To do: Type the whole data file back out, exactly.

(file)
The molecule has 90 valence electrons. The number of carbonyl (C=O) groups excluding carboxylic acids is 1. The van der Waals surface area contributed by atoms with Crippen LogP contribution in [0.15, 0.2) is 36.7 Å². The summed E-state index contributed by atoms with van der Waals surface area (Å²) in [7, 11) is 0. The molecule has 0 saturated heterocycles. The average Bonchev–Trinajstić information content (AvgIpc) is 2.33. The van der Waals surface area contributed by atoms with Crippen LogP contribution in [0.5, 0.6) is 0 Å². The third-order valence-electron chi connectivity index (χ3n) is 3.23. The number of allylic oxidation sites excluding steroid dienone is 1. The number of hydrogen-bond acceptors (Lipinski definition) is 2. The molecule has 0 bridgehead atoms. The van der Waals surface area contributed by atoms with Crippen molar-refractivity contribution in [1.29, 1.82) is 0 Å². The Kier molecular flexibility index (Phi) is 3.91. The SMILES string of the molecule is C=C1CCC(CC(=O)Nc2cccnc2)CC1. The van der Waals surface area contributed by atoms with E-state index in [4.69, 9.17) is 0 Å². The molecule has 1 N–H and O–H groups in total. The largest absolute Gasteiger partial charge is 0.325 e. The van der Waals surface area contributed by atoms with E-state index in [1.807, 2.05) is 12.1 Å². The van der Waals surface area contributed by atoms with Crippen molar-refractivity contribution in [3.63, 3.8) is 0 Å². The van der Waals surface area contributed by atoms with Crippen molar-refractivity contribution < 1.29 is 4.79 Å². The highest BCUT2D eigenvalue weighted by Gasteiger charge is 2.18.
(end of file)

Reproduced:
The molecule has 90 valence electrons. The number of carbonyl (C=O) groups excluding carboxylic acids is 1. The van der Waals surface area contributed by atoms with Crippen LogP contribution in [0.15, 0.2) is 36.7 Å². The summed E-state index contributed by atoms with van der Waals surface area (Å²) in [7, 11) is 0. The molecule has 0 saturated heterocycles. The average Bonchev–Trinajstić information content (AvgIpc) is 2.33. The van der Waals surface area contributed by atoms with Crippen LogP contribution in [0.5, 0.6) is 0 Å². The third-order valence-electron chi connectivity index (χ3n) is 3.23. The number of allylic oxidation sites excluding steroid dienone is 1. The number of hydrogen-bond acceptors (Lipinski definition) is 2. The molecule has 0 bridgehead atoms. The van der Waals surface area contributed by atoms with Crippen molar-refractivity contribution in [1.29, 1.82) is 0 Å². The Kier molecular flexibility index (Phi) is 3.91. The SMILES string of the molecule is C=C1CCC(CC(=O)Nc2cccnc2)CC1. The van der Waals surface area contributed by atoms with E-state index in [4.69, 9.17) is 0 Å². The molecule has 1 N–H and O–H groups in total. The largest absolute Gasteiger partial charge is 0.325 e. The van der Waals surface area contributed by atoms with E-state index in [1.807, 2.05) is 12.1 Å². The van der Waals surface area contributed by atoms with Crippen molar-refractivity contribution in [3.63, 3.8) is 0 Å². The van der Waals surface area contributed by atoms with Crippen molar-refractivity contribution < 1.29 is 4.79 Å². The highest BCUT2D eigenvalue weighted by Gasteiger charge is 2.18.